Huck Finn

Consider Huck’s reaction
when the ferry boat passes:
He does nothing, even though
he is close enough to touch
the people who care about
him. Maybe that means he is
in perfect control of his
emotions; or maybe he cares
nothing for these people in
return; or maybe he doesn’t
understand how sorrowful
they are.
“There ain’t no better way to
put in time when you are
lonesome”: It sounds like
Huck has had that problem
Notice Huck’s reaction to Jim’s news that
Jim is running away: Remember that
Huck grew up with people who believed
that stealing a slave was as serious as
committing murder. He is shocked. He
has never heard anyone question
slavery and has every reason to believe
that Jim has done something terrible.
Yet, Huck promises Jim that Huck won’t
say a word: “I ain’t a-going back there,
anyways,” he explains.
Not turning Jim in is a monumental
decision for Huck to make:
He runs away with Jim because he
decides to turn his back on everything
“home” stands for, even one of its most
cherished beliefs.
Notes adapted from Joseph Claro in “Mark Twain’s Huckleberry
Finn,” Barron’s Educational Series; and Ronald Goodrich in “The
Adventures of Huckleberry Finn,” Living Literature Series.
Abolitionist: one who
advocated the legal
extinction of slavery as
an institution.
Before the Civil War,
abolitionists often helped
slaves escape to free
Nearly all pre-Civil War
Southerners hated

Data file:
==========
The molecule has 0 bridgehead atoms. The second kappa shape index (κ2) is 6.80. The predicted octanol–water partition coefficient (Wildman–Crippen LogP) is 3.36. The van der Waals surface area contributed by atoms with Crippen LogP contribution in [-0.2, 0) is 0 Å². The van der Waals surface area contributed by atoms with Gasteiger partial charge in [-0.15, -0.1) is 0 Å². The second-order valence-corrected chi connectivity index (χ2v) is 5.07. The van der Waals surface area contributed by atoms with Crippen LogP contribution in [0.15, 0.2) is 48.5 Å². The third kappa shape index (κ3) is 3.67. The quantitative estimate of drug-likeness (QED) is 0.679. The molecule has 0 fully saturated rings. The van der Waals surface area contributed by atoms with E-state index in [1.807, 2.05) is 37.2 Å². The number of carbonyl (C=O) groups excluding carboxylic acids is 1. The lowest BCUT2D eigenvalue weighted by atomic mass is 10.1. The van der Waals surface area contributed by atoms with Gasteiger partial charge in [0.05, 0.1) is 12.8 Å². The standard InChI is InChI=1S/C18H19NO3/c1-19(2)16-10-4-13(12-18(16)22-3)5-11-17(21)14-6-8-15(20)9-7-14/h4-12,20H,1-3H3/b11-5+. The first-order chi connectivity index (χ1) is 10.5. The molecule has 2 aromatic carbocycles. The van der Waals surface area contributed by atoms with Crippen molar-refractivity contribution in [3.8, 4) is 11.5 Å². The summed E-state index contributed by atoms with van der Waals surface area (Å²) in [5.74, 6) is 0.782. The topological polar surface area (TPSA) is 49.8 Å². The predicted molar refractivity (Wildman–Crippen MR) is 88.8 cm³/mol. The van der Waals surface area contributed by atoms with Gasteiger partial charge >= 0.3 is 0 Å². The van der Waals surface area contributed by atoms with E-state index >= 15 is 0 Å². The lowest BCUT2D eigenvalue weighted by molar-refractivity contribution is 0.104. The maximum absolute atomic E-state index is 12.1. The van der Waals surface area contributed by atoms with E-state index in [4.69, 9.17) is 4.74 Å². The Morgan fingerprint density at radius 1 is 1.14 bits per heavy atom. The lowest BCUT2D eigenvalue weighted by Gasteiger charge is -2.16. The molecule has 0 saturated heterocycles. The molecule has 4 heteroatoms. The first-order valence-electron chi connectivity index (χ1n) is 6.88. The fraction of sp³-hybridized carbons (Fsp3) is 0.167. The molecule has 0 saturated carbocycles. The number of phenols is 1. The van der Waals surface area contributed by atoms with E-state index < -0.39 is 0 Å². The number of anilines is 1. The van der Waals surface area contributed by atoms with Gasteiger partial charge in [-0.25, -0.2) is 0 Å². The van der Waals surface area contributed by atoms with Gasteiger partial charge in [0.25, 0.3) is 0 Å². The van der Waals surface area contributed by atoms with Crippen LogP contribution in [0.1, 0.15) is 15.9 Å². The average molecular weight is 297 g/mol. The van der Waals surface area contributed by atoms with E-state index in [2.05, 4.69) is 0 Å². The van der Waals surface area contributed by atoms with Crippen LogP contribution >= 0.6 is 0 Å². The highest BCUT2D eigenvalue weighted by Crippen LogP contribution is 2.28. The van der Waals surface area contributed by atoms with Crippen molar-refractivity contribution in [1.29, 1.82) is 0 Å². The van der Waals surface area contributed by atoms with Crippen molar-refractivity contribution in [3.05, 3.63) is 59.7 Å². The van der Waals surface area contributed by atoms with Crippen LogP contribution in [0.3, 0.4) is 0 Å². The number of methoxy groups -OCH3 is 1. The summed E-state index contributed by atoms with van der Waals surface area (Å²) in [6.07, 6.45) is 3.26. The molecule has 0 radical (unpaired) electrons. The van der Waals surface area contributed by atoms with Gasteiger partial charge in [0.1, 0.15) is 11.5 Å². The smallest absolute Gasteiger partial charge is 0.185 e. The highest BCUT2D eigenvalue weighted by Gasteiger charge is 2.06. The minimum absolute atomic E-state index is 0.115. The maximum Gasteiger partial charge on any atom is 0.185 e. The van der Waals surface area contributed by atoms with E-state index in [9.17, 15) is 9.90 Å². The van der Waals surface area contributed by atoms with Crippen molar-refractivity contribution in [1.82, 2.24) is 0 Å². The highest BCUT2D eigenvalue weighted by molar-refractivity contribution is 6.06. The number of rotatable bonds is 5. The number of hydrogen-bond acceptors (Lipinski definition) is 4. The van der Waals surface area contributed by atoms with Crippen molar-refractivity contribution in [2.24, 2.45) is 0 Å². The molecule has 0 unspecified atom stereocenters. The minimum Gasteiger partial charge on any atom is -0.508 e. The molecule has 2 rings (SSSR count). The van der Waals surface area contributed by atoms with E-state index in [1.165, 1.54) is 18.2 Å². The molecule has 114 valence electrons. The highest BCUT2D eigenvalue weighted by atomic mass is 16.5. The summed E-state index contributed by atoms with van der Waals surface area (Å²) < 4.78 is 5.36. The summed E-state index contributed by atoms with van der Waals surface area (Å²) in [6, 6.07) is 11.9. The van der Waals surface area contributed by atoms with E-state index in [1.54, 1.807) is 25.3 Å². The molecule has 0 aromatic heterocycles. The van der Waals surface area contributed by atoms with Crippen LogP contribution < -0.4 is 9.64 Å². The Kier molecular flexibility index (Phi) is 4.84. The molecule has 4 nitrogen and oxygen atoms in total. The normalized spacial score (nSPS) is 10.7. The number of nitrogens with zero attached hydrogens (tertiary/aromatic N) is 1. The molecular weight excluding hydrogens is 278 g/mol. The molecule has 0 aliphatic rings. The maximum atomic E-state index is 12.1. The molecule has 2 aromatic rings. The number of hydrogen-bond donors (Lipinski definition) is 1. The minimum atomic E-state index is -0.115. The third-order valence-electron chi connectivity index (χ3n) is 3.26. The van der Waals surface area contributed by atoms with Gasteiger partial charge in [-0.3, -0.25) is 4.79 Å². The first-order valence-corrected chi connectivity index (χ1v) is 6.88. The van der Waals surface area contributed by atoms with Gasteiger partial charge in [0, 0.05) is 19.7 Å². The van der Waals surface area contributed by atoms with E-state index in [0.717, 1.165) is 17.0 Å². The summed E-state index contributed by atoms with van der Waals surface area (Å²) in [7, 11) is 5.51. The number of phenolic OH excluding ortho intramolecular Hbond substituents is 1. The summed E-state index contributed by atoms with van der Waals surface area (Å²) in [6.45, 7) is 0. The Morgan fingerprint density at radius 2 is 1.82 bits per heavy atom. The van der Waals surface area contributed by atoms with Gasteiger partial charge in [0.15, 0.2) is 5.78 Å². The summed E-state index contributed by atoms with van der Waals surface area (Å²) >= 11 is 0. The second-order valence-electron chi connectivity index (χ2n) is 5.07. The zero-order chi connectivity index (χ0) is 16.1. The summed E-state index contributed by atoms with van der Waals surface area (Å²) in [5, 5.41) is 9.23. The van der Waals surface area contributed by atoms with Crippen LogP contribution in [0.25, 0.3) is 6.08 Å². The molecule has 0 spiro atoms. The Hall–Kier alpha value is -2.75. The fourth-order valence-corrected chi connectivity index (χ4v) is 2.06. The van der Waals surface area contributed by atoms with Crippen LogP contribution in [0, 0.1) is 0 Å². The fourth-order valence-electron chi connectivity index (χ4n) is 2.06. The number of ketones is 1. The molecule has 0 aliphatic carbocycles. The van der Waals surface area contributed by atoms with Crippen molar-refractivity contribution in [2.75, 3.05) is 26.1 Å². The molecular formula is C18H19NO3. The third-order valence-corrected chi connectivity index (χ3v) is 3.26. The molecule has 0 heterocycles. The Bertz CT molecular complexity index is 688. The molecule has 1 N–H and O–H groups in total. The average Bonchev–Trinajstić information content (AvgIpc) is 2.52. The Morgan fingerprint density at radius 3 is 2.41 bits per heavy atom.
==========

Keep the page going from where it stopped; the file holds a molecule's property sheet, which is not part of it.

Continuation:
abolitionists as enemies
who struck at the very
heart of Southern society
and economy.
 Huck, as
a member of
a society that
considers slavery
morally justified and
necessary, realizes
that people will
condemn him as an
abolitionist – the
lowest kind of
Huck has a sense of right and
wrong that would shame some of
the people he calls his “betters.”
His conscience now causes him
great pain because he can’t find
an easy solution to his dilemma in
helping Jim escape. Does he live
up to the rules of the society he
has been brought up in? Or does
he do what seems to be the right
thing for a friend?
On the way to shore to turn Jim in,
Huck decides to do “wrong” – he
doesn’t turn Jim in, and it never
occurs to him that what he’s done
might be considered the right
thing. He has too low of an
opinion of himself to think that.
Huck reasons, why do right (turn
Jim in) if he wouldn’t feel any
Huck and Jim start their new lives
Jim discovers a dead man in the
floating house but doesn’t talk to Huck
about it.
Most of chapter 10 is about bad luck
and its causes: listen for Twain
laughing in the background.
But it’s much more than a way for
Twain to get laughs: Good and bad
luck comes up often in the narration,
and it tells us something about Jim’s
attitude toward the supernatural and
his self-image.
To Jim, the world is an endlessly
threatening place. Danger is hiding
behind every tree and under every
rock. At any moment, everything he
has can be taken away from him by
forces over which he has no control
(his wife and children included).
Here, Huck shows that he not only
does not have reservations about
lying, he actually seems to enjoy
it. He’s good at it, too.
The first adventure on the
Mississippi begins.
Note: The raft is 12 X 16 feet,
about the size of a typical
bedroom in modern houses.
This chapter makes some
interesting distinctions between
stealing and borrowing: Huck has
his own set of moral standards
that he tries to live up to.
Interestingly, Huck says he won’t
leave just yet because “Tom
Sawyer wouldn’t back out now.”
 “It
was kind of
solemn, drifting down
the big, still river,
laying on our backs
looking up at the
stars, and we didn’t
even feel like talking
loud, and it warn’t
often that we laughed
– only a little kind of
Both Huck and Jim are impressed
by the majesty and peace of the
Mississippi: almost a worship that
establishes the river as the
novel’s central symbol.
The river is unconsciously
revered as a kind of god or a